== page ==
As I sit back in holiday mode and look back over the last year, 2013 was an amazing year for me, both personally and business wise.
My health was good (except a terrible gall stone attach in the middle of the year), our children have had a great year and blessed us with 2 more grandchildren (that makes 7 now), business was good and a few weeks ago Pam and I moved home into the type of home we wouldn’t have dared dream about a decade ago.
Every day when I wake up I remind myself of 3 things I should be grateful for – this habit keeps me grounded.
So what did 2013 mean for you?
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In Business Spectator Alan Kohler gave a review of the year of a different kind – looked at the marvelous year in the Digital Revolution. It’s worth reading the whole article here or some exerts below.
I am writing this on a device that corrects my spelling and grammar as I go. It also connects me to just about every document ever published, every book, newspaper, magazine, scientific paper, government document, including secret ones, as well as billions of videos.
I can sit here and inspect any building in any street in the world, read any poem or chat to any person in the world that wants to chat to me, all virtually for free. I can watch stock exchanges in real time and listen to any radio station in the world. And in my pocket is another device that doubles as a telephone and a camera.
2013 was just another year in this incredible revolution we are living through, but if I were to pick one thing that this year will be remembered for it would be 3D printing, that incomprehensible form of manufacturing that seems certain to change the way we make just about everything.
In January, architects began working on the first 3D printed building (artificial marble, ‘printed’ by a huge 3D printer). It will be finished in 2014. A few days later, another team designed and tested a 3D-printed structure that can be built out of lunar rock to serve as a moon base.
In February 3D printers produced edible meals and another lot of scientists developed a 3D printer that could produce clusters of living stem cells, potentially allowing complete organs to be printed in future. Someone else produced a viable artificial human ear from a 3D printer, and a US firm built a lightweight urban car entirely from a 3D-printed plastic body that’s as strong as steel.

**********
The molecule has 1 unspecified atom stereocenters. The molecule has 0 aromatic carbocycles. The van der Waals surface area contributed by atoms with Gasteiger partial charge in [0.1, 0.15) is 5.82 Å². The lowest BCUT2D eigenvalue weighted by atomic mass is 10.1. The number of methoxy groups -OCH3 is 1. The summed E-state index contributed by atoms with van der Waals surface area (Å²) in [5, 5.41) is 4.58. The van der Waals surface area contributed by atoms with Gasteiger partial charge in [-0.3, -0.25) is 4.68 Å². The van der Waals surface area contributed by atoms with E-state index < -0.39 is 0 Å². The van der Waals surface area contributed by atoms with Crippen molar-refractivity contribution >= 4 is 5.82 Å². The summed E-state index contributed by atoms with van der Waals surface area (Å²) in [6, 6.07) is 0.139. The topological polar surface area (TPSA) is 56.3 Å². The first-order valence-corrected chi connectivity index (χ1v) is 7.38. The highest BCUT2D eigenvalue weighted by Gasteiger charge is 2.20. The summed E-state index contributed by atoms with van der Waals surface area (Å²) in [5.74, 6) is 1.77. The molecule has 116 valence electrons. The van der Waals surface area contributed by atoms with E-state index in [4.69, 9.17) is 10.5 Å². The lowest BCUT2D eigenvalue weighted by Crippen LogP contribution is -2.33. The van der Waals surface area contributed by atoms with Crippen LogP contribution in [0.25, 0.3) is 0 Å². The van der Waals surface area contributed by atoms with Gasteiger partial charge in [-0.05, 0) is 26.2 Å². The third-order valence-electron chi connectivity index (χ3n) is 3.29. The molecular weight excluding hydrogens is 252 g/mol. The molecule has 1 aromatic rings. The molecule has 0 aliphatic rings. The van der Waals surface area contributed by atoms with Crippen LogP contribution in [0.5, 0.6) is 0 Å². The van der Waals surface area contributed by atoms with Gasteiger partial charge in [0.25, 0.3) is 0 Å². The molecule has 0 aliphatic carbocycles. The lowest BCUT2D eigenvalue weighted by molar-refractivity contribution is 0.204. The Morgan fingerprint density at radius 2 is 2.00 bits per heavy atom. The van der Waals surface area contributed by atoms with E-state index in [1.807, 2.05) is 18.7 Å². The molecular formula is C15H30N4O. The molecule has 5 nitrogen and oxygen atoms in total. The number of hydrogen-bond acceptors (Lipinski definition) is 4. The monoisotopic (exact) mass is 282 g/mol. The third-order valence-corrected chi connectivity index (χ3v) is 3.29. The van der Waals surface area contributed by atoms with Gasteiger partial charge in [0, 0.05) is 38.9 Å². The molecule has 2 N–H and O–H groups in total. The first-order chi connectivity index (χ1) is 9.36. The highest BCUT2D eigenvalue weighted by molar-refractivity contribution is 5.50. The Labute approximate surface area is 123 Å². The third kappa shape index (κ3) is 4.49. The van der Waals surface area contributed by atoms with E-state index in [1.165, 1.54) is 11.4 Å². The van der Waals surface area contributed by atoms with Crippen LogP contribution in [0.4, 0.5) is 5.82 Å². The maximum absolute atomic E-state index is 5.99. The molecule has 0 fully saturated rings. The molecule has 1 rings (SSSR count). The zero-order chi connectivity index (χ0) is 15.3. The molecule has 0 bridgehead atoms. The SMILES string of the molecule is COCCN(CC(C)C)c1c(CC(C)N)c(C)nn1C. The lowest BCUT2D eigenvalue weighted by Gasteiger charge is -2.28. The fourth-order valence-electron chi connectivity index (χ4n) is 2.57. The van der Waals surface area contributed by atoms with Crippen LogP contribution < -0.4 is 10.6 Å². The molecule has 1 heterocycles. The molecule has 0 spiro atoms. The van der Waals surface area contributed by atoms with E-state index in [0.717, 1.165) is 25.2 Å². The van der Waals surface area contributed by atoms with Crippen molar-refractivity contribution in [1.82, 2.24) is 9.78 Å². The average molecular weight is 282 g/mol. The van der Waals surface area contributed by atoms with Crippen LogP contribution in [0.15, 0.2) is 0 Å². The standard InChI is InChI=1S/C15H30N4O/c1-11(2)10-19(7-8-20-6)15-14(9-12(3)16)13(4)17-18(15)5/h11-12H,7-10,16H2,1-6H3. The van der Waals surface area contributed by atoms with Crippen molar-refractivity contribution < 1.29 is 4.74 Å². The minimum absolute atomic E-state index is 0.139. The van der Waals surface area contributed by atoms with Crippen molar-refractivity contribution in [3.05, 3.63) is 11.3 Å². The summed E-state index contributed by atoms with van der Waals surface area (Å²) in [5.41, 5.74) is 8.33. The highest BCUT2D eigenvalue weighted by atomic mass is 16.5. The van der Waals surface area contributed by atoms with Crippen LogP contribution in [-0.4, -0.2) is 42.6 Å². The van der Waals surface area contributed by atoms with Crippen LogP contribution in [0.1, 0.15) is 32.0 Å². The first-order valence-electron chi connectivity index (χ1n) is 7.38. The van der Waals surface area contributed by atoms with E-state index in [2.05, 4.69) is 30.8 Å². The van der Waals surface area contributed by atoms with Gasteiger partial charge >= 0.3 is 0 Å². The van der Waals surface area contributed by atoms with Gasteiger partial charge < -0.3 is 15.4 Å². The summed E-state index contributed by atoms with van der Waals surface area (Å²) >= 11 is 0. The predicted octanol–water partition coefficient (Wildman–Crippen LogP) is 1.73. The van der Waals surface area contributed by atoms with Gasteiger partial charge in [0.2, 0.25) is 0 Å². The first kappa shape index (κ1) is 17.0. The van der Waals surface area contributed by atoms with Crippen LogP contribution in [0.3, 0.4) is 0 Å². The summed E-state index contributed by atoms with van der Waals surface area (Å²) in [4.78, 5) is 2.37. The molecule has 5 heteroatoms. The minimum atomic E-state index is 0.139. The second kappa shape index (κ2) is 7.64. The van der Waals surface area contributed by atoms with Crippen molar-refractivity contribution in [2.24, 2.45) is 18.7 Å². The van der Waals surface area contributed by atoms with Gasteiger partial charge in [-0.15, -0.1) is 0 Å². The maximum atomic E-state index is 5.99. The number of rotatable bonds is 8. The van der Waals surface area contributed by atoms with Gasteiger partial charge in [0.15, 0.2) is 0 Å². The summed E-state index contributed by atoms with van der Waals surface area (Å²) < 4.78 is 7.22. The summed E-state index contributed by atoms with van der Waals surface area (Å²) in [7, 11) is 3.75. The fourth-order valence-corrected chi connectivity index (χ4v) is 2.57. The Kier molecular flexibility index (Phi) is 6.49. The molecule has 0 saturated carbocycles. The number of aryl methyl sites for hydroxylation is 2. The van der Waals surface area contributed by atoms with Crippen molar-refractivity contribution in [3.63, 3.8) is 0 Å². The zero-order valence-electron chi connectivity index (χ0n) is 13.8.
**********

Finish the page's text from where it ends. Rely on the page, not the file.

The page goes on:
In March researchers successfully replaced 75 per cent of a person’s skull with 3D-printed polymer. In April some scientists built a 3D printer that can create material very similar to human tissue.
In June some American scientists used 3D printing to create microscopic batteries that can power robots that are too small to see without a microscope. In July some other researchers demonstrated a method of 3D printing liquid metal at room temperature which will allow electronic circuitry to be printed on demand. Later that month NASA successfully tested a rocket engine made from 3D-printed parts.
And then last month there was another breakthrough in 3D printing in general that reduces production time from hours to minutes.
And those were just the developments in 3D printing.
Also in January was the first successful hand transplant, the first autonomous, driverless car, the first successful cure of blindness in mice, the first molecular-sized machine, a pill-sized medical scanner that can scan the oesophagus for disease, and in late January scientists finished encoding Shakespeare’s sonnets on a single strand of synthetic DNA, which they reckon can be used commercially for data storage in future.
NEC and Corning developed a new form of fiber optic cable that can transfer a petabit of data per second (that’s a billion megabits, or 10 million times what is promised by the NBN).
In February American engineers developed a flexible battery that can be charged wirelessly and researchers at Duke University successfully connected the brains of two rats so they could share information.
In March Boston Dynamics released its new military robot, scientists in Britain successfully grew teeth from stem cells.
In April the first building to be entirely powered by algae was finished in Hamburg, scientists in Exeter created genetically modified E. coli bacteria that can convert sugar into diesel fuel, IBM developed a robot that combines telepresence and augmented reality to do very complex tasks remotely. In May engineers created a multi-lens digital camera that mimics an insect’s eye, skin cells were transformed into bone cells.
I could go on (and on). In June there was a report that China has developed the world’s most powerful computer – 33 quadrilion operations per second – and Google launched a fleet of balloons for beaming wireless internet all over the place far more cheaply than satellites. In August the first mind controlled prosthetic leg was created, as well as the first artificial pancreas.
The pace and breadth of scientific discovery, and more importantly its application as ‘technology’ to industry and medicine, and into every corner of our lives, are breathtaking. It is now accelerating so rapidly as money pours from governments, companies and philanthropists into universities, research institutes and corporate R&D programmes that two things have become clear: science is both totally ascendant and out of control.
I don’t mean that as a pejorative – only that there is no one controlling it. Science seems to have become a wild, bustling marketplace, a global tournament of discovery between universities and individual researchers.
So I reckon it wasn’t economic and political events that were the important events of 2013, it was this globally networked, relentless race of discovery – principally 3D printing, stem cell research and robots that can think.
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